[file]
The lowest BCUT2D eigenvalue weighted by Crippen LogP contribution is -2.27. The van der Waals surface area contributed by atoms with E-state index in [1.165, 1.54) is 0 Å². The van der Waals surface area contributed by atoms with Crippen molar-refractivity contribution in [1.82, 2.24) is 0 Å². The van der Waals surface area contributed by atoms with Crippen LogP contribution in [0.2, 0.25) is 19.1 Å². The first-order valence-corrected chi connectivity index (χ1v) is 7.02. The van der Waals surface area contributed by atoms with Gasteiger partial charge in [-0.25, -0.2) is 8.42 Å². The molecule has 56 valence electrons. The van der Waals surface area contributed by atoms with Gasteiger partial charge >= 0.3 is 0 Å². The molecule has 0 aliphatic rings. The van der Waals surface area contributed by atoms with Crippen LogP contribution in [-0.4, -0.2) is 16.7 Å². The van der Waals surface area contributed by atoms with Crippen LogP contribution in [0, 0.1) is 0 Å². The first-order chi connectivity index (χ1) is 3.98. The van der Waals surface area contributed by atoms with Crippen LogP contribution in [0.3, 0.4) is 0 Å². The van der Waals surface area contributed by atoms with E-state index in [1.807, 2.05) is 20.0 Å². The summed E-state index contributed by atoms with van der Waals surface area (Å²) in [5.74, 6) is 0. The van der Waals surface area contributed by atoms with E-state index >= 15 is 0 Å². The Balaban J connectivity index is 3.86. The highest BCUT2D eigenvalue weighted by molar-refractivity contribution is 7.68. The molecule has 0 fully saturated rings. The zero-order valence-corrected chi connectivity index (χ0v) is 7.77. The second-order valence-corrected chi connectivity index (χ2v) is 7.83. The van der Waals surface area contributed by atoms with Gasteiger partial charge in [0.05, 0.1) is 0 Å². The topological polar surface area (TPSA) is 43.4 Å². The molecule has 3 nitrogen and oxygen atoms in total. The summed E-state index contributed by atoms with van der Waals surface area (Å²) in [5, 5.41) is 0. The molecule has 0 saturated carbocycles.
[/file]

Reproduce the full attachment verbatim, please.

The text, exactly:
The lowest BCUT2D eigenvalue weighted by Crippen LogP contribution is -2.27. The van der Waals surface area contributed by atoms with E-state index in [1.165, 1.54) is 0 Å². The van der Waals surface area contributed by atoms with Crippen molar-refractivity contribution in [1.82, 2.24) is 0 Å². The van der Waals surface area contributed by atoms with Crippen LogP contribution in [0.2, 0.25) is 19.1 Å². The first-order valence-corrected chi connectivity index (χ1v) is 7.02. The van der Waals surface area contributed by atoms with Gasteiger partial charge in [-0.25, -0.2) is 8.42 Å². The molecule has 56 valence electrons. The van der Waals surface area contributed by atoms with Gasteiger partial charge >= 0.3 is 0 Å². The molecule has 0 aliphatic rings. The van der Waals surface area contributed by atoms with Crippen LogP contribution in [-0.4, -0.2) is 16.7 Å². The van der Waals surface area contributed by atoms with Crippen LogP contribution in [0, 0.1) is 0 Å². The first-order chi connectivity index (χ1) is 3.98. The van der Waals surface area contributed by atoms with Crippen LogP contribution in [0.3, 0.4) is 0 Å². The van der Waals surface area contributed by atoms with E-state index in [1.807, 2.05) is 20.0 Å². The summed E-state index contributed by atoms with van der Waals surface area (Å²) in [5.74, 6) is 0. The van der Waals surface area contributed by atoms with E-state index >= 15 is 0 Å². The Balaban J connectivity index is 3.86. The highest BCUT2D eigenvalue weighted by molar-refractivity contribution is 7.68. The molecule has 0 fully saturated rings. The zero-order valence-corrected chi connectivity index (χ0v) is 7.77. The second-order valence-corrected chi connectivity index (χ2v) is 7.83. The van der Waals surface area contributed by atoms with Gasteiger partial charge in [0.05, 0.1) is 0 Å². The topological polar surface area (TPSA) is 43.4 Å². The molecule has 3 nitrogen and oxygen atoms in total. The summed E-state index contributed by atoms with van der Waals surface area (Å²) in [5, 5.41) is 0. The molecule has 0 saturated carbocycles.